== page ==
Good news and bad news on flood insurance this week. The good news: The House overwhelmingly approved a bill that would reauthorize the National Flood Insurance Program for five whole years. The bad news: It would bump the annual rate increase limit from 10 percent to 20 percent.
House passage of the Flood Insurance Reform Act of 2011 by a vote of 406-22 was roundly applauded by the insurance industry, which in the case of flood insurance should not be taken as a good sign by all consumers.
Yes, having the program authorized for five years will relieve real estate agents, mortgage lenders and home buyers and sellers of the annoyance of having their impending homes sales thrown into limbo every six months while lawmakers drone on about NFIP solvency.
But if you own a home in a flood plain, as I do, you're probably not going to be cheering about the impact this bill could have on your flood insurance rate in the short term. Here's why:
Experts agree that NFIP is a flawed program. It's currently more than $18 billion in debt, thanks to the 2004 and 2005 storm seasons that blew a Katrina-size hole in its bucket. In 2009, the Government Accountability Office decreed that NFIP is "by design, not actuarially sound," in part because "it's not structured to do things that most insurance companies do to mitigate risk, such as build a surplus fund or purchase reinsurance to cover catastrophic losses."
The reform bill tackles some of these shortcomings by offering policyholders a mixed bag of sticks and carrots
On the stick front, it would phase out taxpayer-subsidized rates and raise the cap on annual premium increases from 10 percent to 20 percent. Translation: Brace to pay at least double the annual increase you're used to. It's unclear yet what removing the taxpayer subsidy would do to new-policy rates, but I'm guessing it won't lower them.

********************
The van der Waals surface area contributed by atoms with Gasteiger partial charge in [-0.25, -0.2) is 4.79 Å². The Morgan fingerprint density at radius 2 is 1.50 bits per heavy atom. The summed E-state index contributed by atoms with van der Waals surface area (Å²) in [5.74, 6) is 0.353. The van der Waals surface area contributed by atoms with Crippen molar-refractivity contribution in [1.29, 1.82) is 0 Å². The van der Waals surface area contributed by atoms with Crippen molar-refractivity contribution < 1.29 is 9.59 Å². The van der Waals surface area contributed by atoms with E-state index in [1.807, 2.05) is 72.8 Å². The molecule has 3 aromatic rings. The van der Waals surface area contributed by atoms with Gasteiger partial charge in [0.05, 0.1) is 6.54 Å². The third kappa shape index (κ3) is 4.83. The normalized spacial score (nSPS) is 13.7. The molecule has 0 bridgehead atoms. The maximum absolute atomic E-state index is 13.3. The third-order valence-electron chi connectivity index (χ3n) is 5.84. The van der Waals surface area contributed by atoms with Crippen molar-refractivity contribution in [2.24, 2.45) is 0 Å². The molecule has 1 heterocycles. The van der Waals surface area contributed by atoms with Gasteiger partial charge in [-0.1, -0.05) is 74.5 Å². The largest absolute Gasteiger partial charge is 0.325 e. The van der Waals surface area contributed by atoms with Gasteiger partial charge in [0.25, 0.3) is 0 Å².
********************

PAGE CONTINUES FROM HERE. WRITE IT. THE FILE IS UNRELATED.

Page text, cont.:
On a (possible) carrot front, the bill would eliminate barriers to a private flood insurance market and phase in risk-based premiums. The former could open the door to competition from private insurers, which at least has the potential to lower rates in the future, while the latter could help lessen the load on the policy pool of the more flood-prone properties, including high-risk buildings that are subject to repeat claims.
The House also approved an amendment to the bill that would allow private insurers access to nearly 800,000 flood policies -- roughly 15 percent of the $3.3 billion flood insurance market -- that reverted to federal oversight when State Farm ended its participation in NFIP's "Write Your Own" program this time last year. State Farm opposes the move, which would give its competitors access to its former customers.
The bill now moves to the Senate, where backers hope for passage in time for a presidential signature by Sept. 30, when the program is set to expire once again.
It's a relief to see decisive movement of any kind to shore up the financial strength of the flood insurance program. To eliminate NFIP, as one House member proposed without success, would be a disaster.
Let's just hope the details of this reform package are relatively free of devils.
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